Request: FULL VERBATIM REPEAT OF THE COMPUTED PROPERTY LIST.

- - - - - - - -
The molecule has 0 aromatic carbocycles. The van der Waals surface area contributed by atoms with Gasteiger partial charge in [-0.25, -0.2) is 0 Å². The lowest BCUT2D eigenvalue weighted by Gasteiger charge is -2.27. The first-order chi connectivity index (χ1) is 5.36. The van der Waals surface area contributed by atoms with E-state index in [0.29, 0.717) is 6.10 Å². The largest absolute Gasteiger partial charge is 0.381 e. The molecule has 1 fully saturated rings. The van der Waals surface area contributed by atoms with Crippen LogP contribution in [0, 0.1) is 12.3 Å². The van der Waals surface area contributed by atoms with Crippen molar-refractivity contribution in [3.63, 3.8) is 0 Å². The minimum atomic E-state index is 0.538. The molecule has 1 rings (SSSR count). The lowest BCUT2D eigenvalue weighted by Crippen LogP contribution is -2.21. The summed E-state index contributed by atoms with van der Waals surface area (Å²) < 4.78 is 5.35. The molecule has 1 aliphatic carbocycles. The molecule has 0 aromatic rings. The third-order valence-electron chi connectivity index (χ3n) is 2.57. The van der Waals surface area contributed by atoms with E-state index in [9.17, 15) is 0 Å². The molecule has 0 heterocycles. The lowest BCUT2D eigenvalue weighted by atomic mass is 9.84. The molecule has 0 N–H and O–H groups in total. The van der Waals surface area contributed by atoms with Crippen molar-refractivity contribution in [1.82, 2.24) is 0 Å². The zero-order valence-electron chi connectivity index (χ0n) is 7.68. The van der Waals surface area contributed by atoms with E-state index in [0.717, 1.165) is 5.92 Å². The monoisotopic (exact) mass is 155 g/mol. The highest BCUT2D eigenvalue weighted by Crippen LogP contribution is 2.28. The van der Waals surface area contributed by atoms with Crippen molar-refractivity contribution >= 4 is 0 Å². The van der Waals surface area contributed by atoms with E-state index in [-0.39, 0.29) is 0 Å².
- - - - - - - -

The molecule has 0 aromatic carbocycles. The van der Waals surface area contributed by atoms with Gasteiger partial charge in [-0.25, -0.2) is 0 Å². The lowest BCUT2D eigenvalue weighted by Gasteiger charge is -2.27. The first-order chi connectivity index (χ1) is 5.36. The van der Waals surface area contributed by atoms with E-state index in [0.29, 0.717) is 6.10 Å². The largest absolute Gasteiger partial charge is 0.381 e. The molecule has 1 fully saturated rings. The van der Waals surface area contributed by atoms with Crippen LogP contribution in [0, 0.1) is 12.3 Å². The van der Waals surface area contributed by atoms with Crippen molar-refractivity contribution in [3.63, 3.8) is 0 Å². The minimum atomic E-state index is 0.538. The molecule has 1 rings (SSSR count). The lowest BCUT2D eigenvalue weighted by Crippen LogP contribution is -2.21. The summed E-state index contributed by atoms with van der Waals surface area (Å²) < 4.78 is 5.35. The molecule has 1 aliphatic carbocycles. The molecule has 0 aromatic rings. The third-order valence-electron chi connectivity index (χ3n) is 2.57. The van der Waals surface area contributed by atoms with E-state index in [9.17, 15) is 0 Å². The molecule has 0 heterocycles. The lowest BCUT2D eigenvalue weighted by atomic mass is 9.84. The molecule has 0 N–H and O–H groups in total. The van der Waals surface area contributed by atoms with Crippen molar-refractivity contribution in [1.82, 2.24) is 0 Å². The zero-order valence-electron chi connectivity index (χ0n) is 7.68. The van der Waals surface area contributed by atoms with E-state index in [0.717, 1.165) is 5.92 Å². The monoisotopic (exact) mass is 155 g/mol. The highest BCUT2D eigenvalue weighted by Crippen LogP contribution is 2.28. The van der Waals surface area contributed by atoms with Crippen molar-refractivity contribution >= 4 is 0 Å². The van der Waals surface area contributed by atoms with E-state index in [-0.39, 0.29) is 0 Å².